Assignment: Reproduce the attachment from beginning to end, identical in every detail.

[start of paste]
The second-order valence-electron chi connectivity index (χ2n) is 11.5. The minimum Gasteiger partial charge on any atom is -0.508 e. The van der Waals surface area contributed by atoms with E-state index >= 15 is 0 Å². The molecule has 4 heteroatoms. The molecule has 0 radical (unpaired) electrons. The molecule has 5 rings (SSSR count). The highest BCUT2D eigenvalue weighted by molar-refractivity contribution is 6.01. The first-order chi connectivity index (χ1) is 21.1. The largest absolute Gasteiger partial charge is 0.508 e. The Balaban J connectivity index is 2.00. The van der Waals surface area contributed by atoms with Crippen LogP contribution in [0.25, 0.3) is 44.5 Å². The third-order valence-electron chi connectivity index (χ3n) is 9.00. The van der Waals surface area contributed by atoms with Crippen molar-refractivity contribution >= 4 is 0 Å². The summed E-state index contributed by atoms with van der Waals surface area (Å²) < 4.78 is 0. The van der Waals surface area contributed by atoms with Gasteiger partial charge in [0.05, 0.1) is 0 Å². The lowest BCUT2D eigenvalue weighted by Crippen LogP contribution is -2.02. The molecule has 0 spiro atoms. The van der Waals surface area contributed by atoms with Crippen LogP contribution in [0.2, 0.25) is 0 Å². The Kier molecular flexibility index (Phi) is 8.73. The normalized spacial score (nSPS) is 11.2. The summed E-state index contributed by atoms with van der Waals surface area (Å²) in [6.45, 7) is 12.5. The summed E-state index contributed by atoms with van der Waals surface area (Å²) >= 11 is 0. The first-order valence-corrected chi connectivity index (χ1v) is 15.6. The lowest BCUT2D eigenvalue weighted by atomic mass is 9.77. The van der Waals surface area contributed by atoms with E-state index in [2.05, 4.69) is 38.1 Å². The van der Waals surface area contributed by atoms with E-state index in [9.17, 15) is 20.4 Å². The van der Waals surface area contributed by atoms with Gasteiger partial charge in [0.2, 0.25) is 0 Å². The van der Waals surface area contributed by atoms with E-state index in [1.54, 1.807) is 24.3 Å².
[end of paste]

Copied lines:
The second-order valence-electron chi connectivity index (χ2n) is 11.5. The minimum Gasteiger partial charge on any atom is -0.508 e. The van der Waals surface area contributed by atoms with E-state index >= 15 is 0 Å². The molecule has 4 heteroatoms. The molecule has 0 radical (unpaired) electrons. The molecule has 5 rings (SSSR count). The highest BCUT2D eigenvalue weighted by molar-refractivity contribution is 6.01. The first-order chi connectivity index (χ1) is 21.1. The largest absolute Gasteiger partial charge is 0.508 e. The Balaban J connectivity index is 2.00. The van der Waals surface area contributed by atoms with Crippen LogP contribution in [0.25, 0.3) is 44.5 Å². The third-order valence-electron chi connectivity index (χ3n) is 9.00. The van der Waals surface area contributed by atoms with Crippen molar-refractivity contribution >= 4 is 0 Å². The summed E-state index contributed by atoms with van der Waals surface area (Å²) < 4.78 is 0. The van der Waals surface area contributed by atoms with Gasteiger partial charge in [0.05, 0.1) is 0 Å². The lowest BCUT2D eigenvalue weighted by Crippen LogP contribution is -2.02. The molecule has 0 spiro atoms. The van der Waals surface area contributed by atoms with Crippen LogP contribution in [0.2, 0.25) is 0 Å². The Kier molecular flexibility index (Phi) is 8.73. The normalized spacial score (nSPS) is 11.2. The summed E-state index contributed by atoms with van der Waals surface area (Å²) in [6.45, 7) is 12.5. The summed E-state index contributed by atoms with van der Waals surface area (Å²) >= 11 is 0. The first-order valence-corrected chi connectivity index (χ1v) is 15.6. The lowest BCUT2D eigenvalue weighted by atomic mass is 9.77. The van der Waals surface area contributed by atoms with E-state index in [2.05, 4.69) is 38.1 Å². The van der Waals surface area contributed by atoms with E-state index in [9.17, 15) is 20.4 Å². The van der Waals surface area contributed by atoms with Gasteiger partial charge in [0.2, 0.25) is 0 Å². The van der Waals surface area contributed by atoms with E-state index in [1.54, 1.807) is 24.3 Å².